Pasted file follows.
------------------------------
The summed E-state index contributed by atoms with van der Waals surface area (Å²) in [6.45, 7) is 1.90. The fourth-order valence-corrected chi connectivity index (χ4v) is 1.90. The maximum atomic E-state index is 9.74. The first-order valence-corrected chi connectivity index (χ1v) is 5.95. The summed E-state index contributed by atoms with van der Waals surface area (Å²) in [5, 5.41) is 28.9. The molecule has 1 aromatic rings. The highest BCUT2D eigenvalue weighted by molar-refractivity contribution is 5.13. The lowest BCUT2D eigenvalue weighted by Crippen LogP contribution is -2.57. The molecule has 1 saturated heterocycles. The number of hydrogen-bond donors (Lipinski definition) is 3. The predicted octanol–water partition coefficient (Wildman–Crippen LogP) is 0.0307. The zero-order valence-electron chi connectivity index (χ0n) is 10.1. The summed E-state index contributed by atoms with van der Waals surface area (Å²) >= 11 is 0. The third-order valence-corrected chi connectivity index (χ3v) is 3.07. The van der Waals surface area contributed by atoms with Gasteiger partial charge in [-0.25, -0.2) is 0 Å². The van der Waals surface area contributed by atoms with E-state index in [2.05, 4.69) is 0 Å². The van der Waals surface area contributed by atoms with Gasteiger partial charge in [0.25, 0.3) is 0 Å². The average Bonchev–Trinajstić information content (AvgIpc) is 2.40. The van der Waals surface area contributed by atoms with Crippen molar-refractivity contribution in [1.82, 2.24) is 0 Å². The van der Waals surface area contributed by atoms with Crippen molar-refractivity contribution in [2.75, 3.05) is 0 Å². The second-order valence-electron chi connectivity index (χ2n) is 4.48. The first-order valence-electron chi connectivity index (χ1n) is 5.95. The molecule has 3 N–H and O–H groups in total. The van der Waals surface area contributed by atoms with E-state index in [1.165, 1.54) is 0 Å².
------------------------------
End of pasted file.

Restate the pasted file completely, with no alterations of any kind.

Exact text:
The summed E-state index contributed by atoms with van der Waals surface area (Å²) in [6.45, 7) is 1.90. The fourth-order valence-corrected chi connectivity index (χ4v) is 1.90. The maximum atomic E-state index is 9.74. The first-order valence-corrected chi connectivity index (χ1v) is 5.95. The summed E-state index contributed by atoms with van der Waals surface area (Å²) in [5, 5.41) is 28.9. The molecule has 1 aromatic rings. The highest BCUT2D eigenvalue weighted by molar-refractivity contribution is 5.13. The lowest BCUT2D eigenvalue weighted by Crippen LogP contribution is -2.57. The molecule has 1 saturated heterocycles. The number of hydrogen-bond donors (Lipinski definition) is 3. The predicted octanol–water partition coefficient (Wildman–Crippen LogP) is 0.0307. The zero-order valence-electron chi connectivity index (χ0n) is 10.1. The summed E-state index contributed by atoms with van der Waals surface area (Å²) >= 11 is 0. The third-order valence-corrected chi connectivity index (χ3v) is 3.07. The van der Waals surface area contributed by atoms with Gasteiger partial charge in [-0.25, -0.2) is 0 Å². The van der Waals surface area contributed by atoms with E-state index in [2.05, 4.69) is 0 Å². The van der Waals surface area contributed by atoms with Gasteiger partial charge in [0.25, 0.3) is 0 Å². The average Bonchev–Trinajstić information content (AvgIpc) is 2.40. The van der Waals surface area contributed by atoms with Crippen molar-refractivity contribution in [1.82, 2.24) is 0 Å². The van der Waals surface area contributed by atoms with Crippen molar-refractivity contribution in [2.75, 3.05) is 0 Å². The second-order valence-electron chi connectivity index (χ2n) is 4.48. The first-order valence-electron chi connectivity index (χ1n) is 5.95. The molecule has 3 N–H and O–H groups in total. The van der Waals surface area contributed by atoms with E-state index in [1.165, 1.54) is 0 Å².